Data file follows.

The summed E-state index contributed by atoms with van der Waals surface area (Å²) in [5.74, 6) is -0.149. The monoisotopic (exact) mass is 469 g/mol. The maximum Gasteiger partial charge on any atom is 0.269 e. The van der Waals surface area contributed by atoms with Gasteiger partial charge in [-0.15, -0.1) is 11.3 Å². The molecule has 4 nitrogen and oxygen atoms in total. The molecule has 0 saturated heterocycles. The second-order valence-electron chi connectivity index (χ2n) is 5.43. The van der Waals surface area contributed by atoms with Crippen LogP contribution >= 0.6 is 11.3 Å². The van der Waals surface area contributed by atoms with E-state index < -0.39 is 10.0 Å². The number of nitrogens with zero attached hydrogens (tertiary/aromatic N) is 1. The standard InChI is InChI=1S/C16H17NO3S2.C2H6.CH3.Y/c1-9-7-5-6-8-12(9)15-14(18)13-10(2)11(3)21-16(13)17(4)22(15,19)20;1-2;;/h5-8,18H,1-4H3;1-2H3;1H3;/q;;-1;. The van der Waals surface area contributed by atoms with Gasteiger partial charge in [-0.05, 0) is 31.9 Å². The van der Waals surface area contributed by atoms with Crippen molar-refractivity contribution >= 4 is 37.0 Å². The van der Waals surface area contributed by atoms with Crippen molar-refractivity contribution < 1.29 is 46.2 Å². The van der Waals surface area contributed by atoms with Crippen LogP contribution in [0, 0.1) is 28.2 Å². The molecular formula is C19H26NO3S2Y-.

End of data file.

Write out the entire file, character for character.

The summed E-state index contributed by atoms with van der Waals surface area (Å²) in [5.74, 6) is -0.149. The monoisotopic (exact) mass is 469 g/mol. The maximum Gasteiger partial charge on any atom is 0.269 e. The van der Waals surface area contributed by atoms with Gasteiger partial charge in [-0.15, -0.1) is 11.3 Å². The molecule has 4 nitrogen and oxygen atoms in total. The molecule has 0 saturated heterocycles. The second-order valence-electron chi connectivity index (χ2n) is 5.43. The van der Waals surface area contributed by atoms with Crippen LogP contribution >= 0.6 is 11.3 Å². The van der Waals surface area contributed by atoms with E-state index < -0.39 is 10.0 Å². The number of nitrogens with zero attached hydrogens (tertiary/aromatic N) is 1. The standard InChI is InChI=1S/C16H17NO3S2.C2H6.CH3.Y/c1-9-7-5-6-8-12(9)15-14(18)13-10(2)11(3)21-16(13)17(4)22(15,19)20;1-2;;/h5-8,18H,1-4H3;1-2H3;1H3;/q;;-1;. The van der Waals surface area contributed by atoms with Gasteiger partial charge in [-0.05, 0) is 31.9 Å². The van der Waals surface area contributed by atoms with Crippen molar-refractivity contribution >= 4 is 37.0 Å². The van der Waals surface area contributed by atoms with Crippen molar-refractivity contribution < 1.29 is 46.2 Å². The van der Waals surface area contributed by atoms with Crippen LogP contribution in [0, 0.1) is 28.2 Å². The molecular formula is C19H26NO3S2Y-.